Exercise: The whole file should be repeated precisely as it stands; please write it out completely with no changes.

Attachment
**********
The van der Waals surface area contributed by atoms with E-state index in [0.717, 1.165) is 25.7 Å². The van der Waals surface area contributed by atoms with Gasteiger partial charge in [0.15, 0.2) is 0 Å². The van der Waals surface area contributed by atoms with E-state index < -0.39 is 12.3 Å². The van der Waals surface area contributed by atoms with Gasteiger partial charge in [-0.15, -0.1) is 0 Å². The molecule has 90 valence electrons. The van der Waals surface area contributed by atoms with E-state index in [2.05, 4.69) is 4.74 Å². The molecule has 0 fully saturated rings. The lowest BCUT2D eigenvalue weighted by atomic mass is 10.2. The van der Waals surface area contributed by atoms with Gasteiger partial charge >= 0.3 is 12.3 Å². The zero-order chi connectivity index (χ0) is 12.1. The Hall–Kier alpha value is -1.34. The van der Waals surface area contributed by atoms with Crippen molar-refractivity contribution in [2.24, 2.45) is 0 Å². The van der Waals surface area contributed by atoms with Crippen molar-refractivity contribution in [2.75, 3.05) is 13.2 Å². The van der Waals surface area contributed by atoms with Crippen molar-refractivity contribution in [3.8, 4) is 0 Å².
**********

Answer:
The van der Waals surface area contributed by atoms with E-state index in [0.717, 1.165) is 25.7 Å². The van der Waals surface area contributed by atoms with Gasteiger partial charge in [0.15, 0.2) is 0 Å². The van der Waals surface area contributed by atoms with E-state index < -0.39 is 12.3 Å². The van der Waals surface area contributed by atoms with Gasteiger partial charge in [-0.15, -0.1) is 0 Å². The molecule has 90 valence electrons. The van der Waals surface area contributed by atoms with E-state index in [2.05, 4.69) is 4.74 Å². The molecule has 0 fully saturated rings. The lowest BCUT2D eigenvalue weighted by atomic mass is 10.2. The van der Waals surface area contributed by atoms with Gasteiger partial charge >= 0.3 is 12.3 Å². The zero-order chi connectivity index (χ0) is 12.1. The Hall–Kier alpha value is -1.34. The van der Waals surface area contributed by atoms with Crippen molar-refractivity contribution in [2.24, 2.45) is 0 Å². The van der Waals surface area contributed by atoms with Crippen molar-refractivity contribution in [2.75, 3.05) is 13.2 Å². The van der Waals surface area contributed by atoms with Crippen molar-refractivity contribution in [3.8, 4) is 0 Å².